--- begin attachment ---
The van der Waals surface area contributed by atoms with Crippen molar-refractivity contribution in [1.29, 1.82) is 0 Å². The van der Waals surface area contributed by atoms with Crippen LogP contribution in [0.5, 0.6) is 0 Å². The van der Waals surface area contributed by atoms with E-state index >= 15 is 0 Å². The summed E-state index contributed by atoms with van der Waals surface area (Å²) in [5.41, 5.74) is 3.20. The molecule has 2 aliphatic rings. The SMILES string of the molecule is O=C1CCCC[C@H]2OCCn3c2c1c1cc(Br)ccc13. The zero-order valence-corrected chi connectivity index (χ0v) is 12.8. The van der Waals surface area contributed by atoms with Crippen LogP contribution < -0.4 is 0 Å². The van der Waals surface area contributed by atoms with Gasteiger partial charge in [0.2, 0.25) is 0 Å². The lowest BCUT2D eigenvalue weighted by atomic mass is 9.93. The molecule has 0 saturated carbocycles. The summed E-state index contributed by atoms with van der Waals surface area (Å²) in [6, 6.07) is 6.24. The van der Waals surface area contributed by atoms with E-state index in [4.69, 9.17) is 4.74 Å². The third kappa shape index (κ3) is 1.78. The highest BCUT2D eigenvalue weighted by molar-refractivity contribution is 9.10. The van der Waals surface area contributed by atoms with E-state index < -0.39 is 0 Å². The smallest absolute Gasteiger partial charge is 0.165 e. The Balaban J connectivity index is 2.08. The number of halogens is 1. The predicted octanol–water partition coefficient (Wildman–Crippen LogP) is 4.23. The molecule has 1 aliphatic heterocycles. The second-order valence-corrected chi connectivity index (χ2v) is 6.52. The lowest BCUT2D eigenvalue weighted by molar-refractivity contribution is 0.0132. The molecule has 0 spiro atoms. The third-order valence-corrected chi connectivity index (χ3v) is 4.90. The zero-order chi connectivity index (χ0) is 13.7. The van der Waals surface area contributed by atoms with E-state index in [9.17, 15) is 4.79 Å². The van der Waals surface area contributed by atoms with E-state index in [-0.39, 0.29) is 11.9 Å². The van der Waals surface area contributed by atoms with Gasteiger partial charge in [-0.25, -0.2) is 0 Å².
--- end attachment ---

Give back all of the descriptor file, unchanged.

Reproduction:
The van der Waals surface area contributed by atoms with Crippen molar-refractivity contribution in [1.29, 1.82) is 0 Å². The van der Waals surface area contributed by atoms with Crippen LogP contribution in [0.5, 0.6) is 0 Å². The van der Waals surface area contributed by atoms with E-state index >= 15 is 0 Å². The summed E-state index contributed by atoms with van der Waals surface area (Å²) in [5.41, 5.74) is 3.20. The molecule has 2 aliphatic rings. The SMILES string of the molecule is O=C1CCCC[C@H]2OCCn3c2c1c1cc(Br)ccc13. The zero-order valence-corrected chi connectivity index (χ0v) is 12.8. The van der Waals surface area contributed by atoms with Crippen LogP contribution < -0.4 is 0 Å². The van der Waals surface area contributed by atoms with Gasteiger partial charge in [0.2, 0.25) is 0 Å². The lowest BCUT2D eigenvalue weighted by atomic mass is 9.93. The molecule has 0 saturated carbocycles. The summed E-state index contributed by atoms with van der Waals surface area (Å²) in [6, 6.07) is 6.24. The van der Waals surface area contributed by atoms with E-state index in [4.69, 9.17) is 4.74 Å². The third kappa shape index (κ3) is 1.78. The highest BCUT2D eigenvalue weighted by molar-refractivity contribution is 9.10. The van der Waals surface area contributed by atoms with E-state index < -0.39 is 0 Å². The smallest absolute Gasteiger partial charge is 0.165 e. The Balaban J connectivity index is 2.08. The number of halogens is 1. The predicted octanol–water partition coefficient (Wildman–Crippen LogP) is 4.23. The molecule has 1 aliphatic heterocycles. The second-order valence-corrected chi connectivity index (χ2v) is 6.52. The lowest BCUT2D eigenvalue weighted by molar-refractivity contribution is 0.0132. The molecule has 0 spiro atoms. The third-order valence-corrected chi connectivity index (χ3v) is 4.90. The zero-order chi connectivity index (χ0) is 13.7. The van der Waals surface area contributed by atoms with E-state index in [9.17, 15) is 4.79 Å². The van der Waals surface area contributed by atoms with E-state index in [-0.39, 0.29) is 11.9 Å². The van der Waals surface area contributed by atoms with Gasteiger partial charge in [-0.25, -0.2) is 0 Å².